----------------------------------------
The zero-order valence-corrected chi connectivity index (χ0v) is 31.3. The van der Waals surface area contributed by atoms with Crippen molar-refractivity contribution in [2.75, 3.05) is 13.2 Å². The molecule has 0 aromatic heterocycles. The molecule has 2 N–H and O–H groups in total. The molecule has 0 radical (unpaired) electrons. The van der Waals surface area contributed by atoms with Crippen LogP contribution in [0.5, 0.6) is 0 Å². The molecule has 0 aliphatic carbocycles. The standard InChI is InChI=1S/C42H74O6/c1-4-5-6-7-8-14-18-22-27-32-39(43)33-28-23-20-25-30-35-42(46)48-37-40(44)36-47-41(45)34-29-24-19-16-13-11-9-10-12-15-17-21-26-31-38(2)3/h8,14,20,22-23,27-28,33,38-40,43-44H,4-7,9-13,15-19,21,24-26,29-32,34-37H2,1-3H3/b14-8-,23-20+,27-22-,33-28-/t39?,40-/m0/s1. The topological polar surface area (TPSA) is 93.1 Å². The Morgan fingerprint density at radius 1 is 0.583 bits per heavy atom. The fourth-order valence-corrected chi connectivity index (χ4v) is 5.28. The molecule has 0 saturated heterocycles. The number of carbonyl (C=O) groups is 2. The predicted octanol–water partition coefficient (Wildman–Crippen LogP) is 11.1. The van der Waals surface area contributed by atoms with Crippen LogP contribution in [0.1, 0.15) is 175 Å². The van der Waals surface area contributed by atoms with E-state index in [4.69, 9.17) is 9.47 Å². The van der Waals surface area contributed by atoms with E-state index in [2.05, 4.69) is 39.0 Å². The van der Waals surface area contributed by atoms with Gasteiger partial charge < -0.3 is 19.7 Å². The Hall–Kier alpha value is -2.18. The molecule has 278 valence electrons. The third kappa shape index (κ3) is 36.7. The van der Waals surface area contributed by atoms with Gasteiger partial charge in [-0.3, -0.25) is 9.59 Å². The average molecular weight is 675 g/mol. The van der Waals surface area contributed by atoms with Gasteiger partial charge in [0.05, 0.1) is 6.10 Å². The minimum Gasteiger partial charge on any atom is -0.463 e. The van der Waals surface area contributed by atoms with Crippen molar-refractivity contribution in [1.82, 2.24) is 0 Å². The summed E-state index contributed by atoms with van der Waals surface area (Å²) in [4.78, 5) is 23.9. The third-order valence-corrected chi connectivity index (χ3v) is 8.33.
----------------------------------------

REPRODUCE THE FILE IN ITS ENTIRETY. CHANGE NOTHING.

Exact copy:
The zero-order valence-corrected chi connectivity index (χ0v) is 31.3. The van der Waals surface area contributed by atoms with Crippen molar-refractivity contribution in [2.75, 3.05) is 13.2 Å². The molecule has 0 aromatic heterocycles. The molecule has 2 N–H and O–H groups in total. The molecule has 0 radical (unpaired) electrons. The van der Waals surface area contributed by atoms with Crippen LogP contribution in [0.5, 0.6) is 0 Å². The molecule has 0 aliphatic carbocycles. The standard InChI is InChI=1S/C42H74O6/c1-4-5-6-7-8-14-18-22-27-32-39(43)33-28-23-20-25-30-35-42(46)48-37-40(44)36-47-41(45)34-29-24-19-16-13-11-9-10-12-15-17-21-26-31-38(2)3/h8,14,20,22-23,27-28,33,38-40,43-44H,4-7,9-13,15-19,21,24-26,29-32,34-37H2,1-3H3/b14-8-,23-20+,27-22-,33-28-/t39?,40-/m0/s1. The topological polar surface area (TPSA) is 93.1 Å². The Morgan fingerprint density at radius 1 is 0.583 bits per heavy atom. The fourth-order valence-corrected chi connectivity index (χ4v) is 5.28. The molecule has 0 saturated heterocycles. The number of carbonyl (C=O) groups is 2. The predicted octanol–water partition coefficient (Wildman–Crippen LogP) is 11.1. The van der Waals surface area contributed by atoms with Crippen LogP contribution in [0.1, 0.15) is 175 Å². The van der Waals surface area contributed by atoms with E-state index in [4.69, 9.17) is 9.47 Å². The van der Waals surface area contributed by atoms with E-state index in [2.05, 4.69) is 39.0 Å². The van der Waals surface area contributed by atoms with Gasteiger partial charge < -0.3 is 19.7 Å². The Hall–Kier alpha value is -2.18. The molecule has 278 valence electrons. The third kappa shape index (κ3) is 36.7. The van der Waals surface area contributed by atoms with Gasteiger partial charge in [-0.3, -0.25) is 9.59 Å². The average molecular weight is 675 g/mol. The van der Waals surface area contributed by atoms with Gasteiger partial charge in [0.05, 0.1) is 6.10 Å². The minimum Gasteiger partial charge on any atom is -0.463 e. The van der Waals surface area contributed by atoms with Crippen molar-refractivity contribution in [1.82, 2.24) is 0 Å². The summed E-state index contributed by atoms with van der Waals surface area (Å²) in [4.78, 5) is 23.9. The third-order valence-corrected chi connectivity index (χ3v) is 8.33.